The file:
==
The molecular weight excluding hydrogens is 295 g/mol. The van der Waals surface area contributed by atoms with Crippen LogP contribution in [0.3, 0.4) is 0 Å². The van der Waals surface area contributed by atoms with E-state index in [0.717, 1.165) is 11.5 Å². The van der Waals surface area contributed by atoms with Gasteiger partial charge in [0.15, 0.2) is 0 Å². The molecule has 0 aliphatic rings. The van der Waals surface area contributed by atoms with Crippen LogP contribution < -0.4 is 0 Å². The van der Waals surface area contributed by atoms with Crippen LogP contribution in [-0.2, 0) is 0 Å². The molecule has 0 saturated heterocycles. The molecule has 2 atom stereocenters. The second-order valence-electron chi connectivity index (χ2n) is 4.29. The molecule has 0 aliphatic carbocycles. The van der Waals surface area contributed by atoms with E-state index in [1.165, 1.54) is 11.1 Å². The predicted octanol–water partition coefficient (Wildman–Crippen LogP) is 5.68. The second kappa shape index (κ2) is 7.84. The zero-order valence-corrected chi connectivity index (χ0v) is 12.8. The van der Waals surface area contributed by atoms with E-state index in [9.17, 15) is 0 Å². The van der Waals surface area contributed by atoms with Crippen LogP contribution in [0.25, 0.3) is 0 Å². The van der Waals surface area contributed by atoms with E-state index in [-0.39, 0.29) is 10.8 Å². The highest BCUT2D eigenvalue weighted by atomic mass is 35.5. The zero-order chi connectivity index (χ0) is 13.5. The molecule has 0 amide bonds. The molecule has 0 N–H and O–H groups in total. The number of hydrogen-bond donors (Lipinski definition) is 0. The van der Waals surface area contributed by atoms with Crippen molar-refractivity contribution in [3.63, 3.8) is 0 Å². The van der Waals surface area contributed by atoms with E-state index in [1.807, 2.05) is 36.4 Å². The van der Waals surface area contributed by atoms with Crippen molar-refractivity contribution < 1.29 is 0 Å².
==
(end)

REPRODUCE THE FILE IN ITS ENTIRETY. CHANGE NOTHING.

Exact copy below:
The molecular weight excluding hydrogens is 295 g/mol. The van der Waals surface area contributed by atoms with Crippen LogP contribution in [0.3, 0.4) is 0 Å². The van der Waals surface area contributed by atoms with E-state index in [0.717, 1.165) is 11.5 Å². The van der Waals surface area contributed by atoms with Gasteiger partial charge in [0.15, 0.2) is 0 Å². The molecule has 0 aliphatic rings. The van der Waals surface area contributed by atoms with Crippen LogP contribution < -0.4 is 0 Å². The van der Waals surface area contributed by atoms with Crippen LogP contribution in [-0.2, 0) is 0 Å². The molecule has 0 saturated heterocycles. The molecule has 2 atom stereocenters. The second-order valence-electron chi connectivity index (χ2n) is 4.29. The molecule has 0 aliphatic carbocycles. The van der Waals surface area contributed by atoms with E-state index in [1.165, 1.54) is 11.1 Å². The predicted octanol–water partition coefficient (Wildman–Crippen LogP) is 5.68. The second kappa shape index (κ2) is 7.84. The zero-order valence-corrected chi connectivity index (χ0v) is 12.8. The van der Waals surface area contributed by atoms with E-state index in [9.17, 15) is 0 Å². The van der Waals surface area contributed by atoms with Crippen LogP contribution in [0.25, 0.3) is 0 Å². The van der Waals surface area contributed by atoms with E-state index in [-0.39, 0.29) is 10.8 Å². The highest BCUT2D eigenvalue weighted by atomic mass is 35.5. The zero-order chi connectivity index (χ0) is 13.5. The molecule has 0 amide bonds. The molecule has 0 N–H and O–H groups in total. The number of hydrogen-bond donors (Lipinski definition) is 0. The van der Waals surface area contributed by atoms with Crippen molar-refractivity contribution in [3.63, 3.8) is 0 Å². The van der Waals surface area contributed by atoms with E-state index in [1.807, 2.05) is 36.4 Å². The van der Waals surface area contributed by atoms with Crippen molar-refractivity contribution < 1.29 is 0 Å².